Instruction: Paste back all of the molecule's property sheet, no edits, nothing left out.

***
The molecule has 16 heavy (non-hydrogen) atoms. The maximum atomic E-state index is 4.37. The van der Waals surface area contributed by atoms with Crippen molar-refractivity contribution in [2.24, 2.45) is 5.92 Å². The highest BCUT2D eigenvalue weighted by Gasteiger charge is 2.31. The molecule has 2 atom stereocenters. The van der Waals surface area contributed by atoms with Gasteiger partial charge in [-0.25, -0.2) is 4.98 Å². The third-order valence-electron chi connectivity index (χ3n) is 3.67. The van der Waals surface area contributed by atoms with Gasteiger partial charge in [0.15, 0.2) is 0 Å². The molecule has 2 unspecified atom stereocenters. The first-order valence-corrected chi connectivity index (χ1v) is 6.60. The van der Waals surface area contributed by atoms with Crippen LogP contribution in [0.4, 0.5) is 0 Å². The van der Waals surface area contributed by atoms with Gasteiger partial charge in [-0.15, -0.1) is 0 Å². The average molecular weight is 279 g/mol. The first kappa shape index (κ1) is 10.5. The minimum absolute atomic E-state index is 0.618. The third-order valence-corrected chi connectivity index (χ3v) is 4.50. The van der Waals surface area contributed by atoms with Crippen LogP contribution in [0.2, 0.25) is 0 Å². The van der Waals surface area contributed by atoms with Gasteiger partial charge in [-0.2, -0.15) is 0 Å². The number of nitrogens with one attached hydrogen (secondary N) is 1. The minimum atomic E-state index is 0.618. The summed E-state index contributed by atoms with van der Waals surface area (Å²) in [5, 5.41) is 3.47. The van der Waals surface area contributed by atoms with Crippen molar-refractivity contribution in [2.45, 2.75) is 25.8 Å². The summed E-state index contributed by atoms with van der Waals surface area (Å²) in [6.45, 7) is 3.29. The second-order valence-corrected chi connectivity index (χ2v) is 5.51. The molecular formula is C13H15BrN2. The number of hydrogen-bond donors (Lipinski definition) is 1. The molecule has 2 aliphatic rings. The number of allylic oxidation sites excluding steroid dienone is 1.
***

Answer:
The molecule has 16 heavy (non-hydrogen) atoms. The maximum atomic E-state index is 4.37. The van der Waals surface area contributed by atoms with Crippen molar-refractivity contribution in [2.24, 2.45) is 5.92 Å². The highest BCUT2D eigenvalue weighted by Gasteiger charge is 2.31. The molecule has 2 atom stereocenters. The van der Waals surface area contributed by atoms with Gasteiger partial charge in [-0.25, -0.2) is 4.98 Å². The third-order valence-electron chi connectivity index (χ3n) is 3.67. The van der Waals surface area contributed by atoms with Gasteiger partial charge in [0.15, 0.2) is 0 Å². The molecule has 2 unspecified atom stereocenters. The first-order valence-corrected chi connectivity index (χ1v) is 6.60. The van der Waals surface area contributed by atoms with Crippen LogP contribution in [0.4, 0.5) is 0 Å². The van der Waals surface area contributed by atoms with Gasteiger partial charge in [-0.15, -0.1) is 0 Å². The average molecular weight is 279 g/mol. The first kappa shape index (κ1) is 10.5. The minimum absolute atomic E-state index is 0.618. The third-order valence-corrected chi connectivity index (χ3v) is 4.50. The van der Waals surface area contributed by atoms with Crippen LogP contribution in [0.2, 0.25) is 0 Å². The van der Waals surface area contributed by atoms with Gasteiger partial charge in [-0.2, -0.15) is 0 Å². The number of nitrogens with one attached hydrogen (secondary N) is 1. The minimum atomic E-state index is 0.618. The summed E-state index contributed by atoms with van der Waals surface area (Å²) in [5, 5.41) is 3.47. The van der Waals surface area contributed by atoms with Crippen molar-refractivity contribution in [2.45, 2.75) is 25.8 Å². The summed E-state index contributed by atoms with van der Waals surface area (Å²) in [6.45, 7) is 3.29. The second-order valence-corrected chi connectivity index (χ2v) is 5.51. The molecular formula is C13H15BrN2. The number of hydrogen-bond donors (Lipinski definition) is 1. The molecule has 2 aliphatic rings. The number of allylic oxidation sites excluding steroid dienone is 1.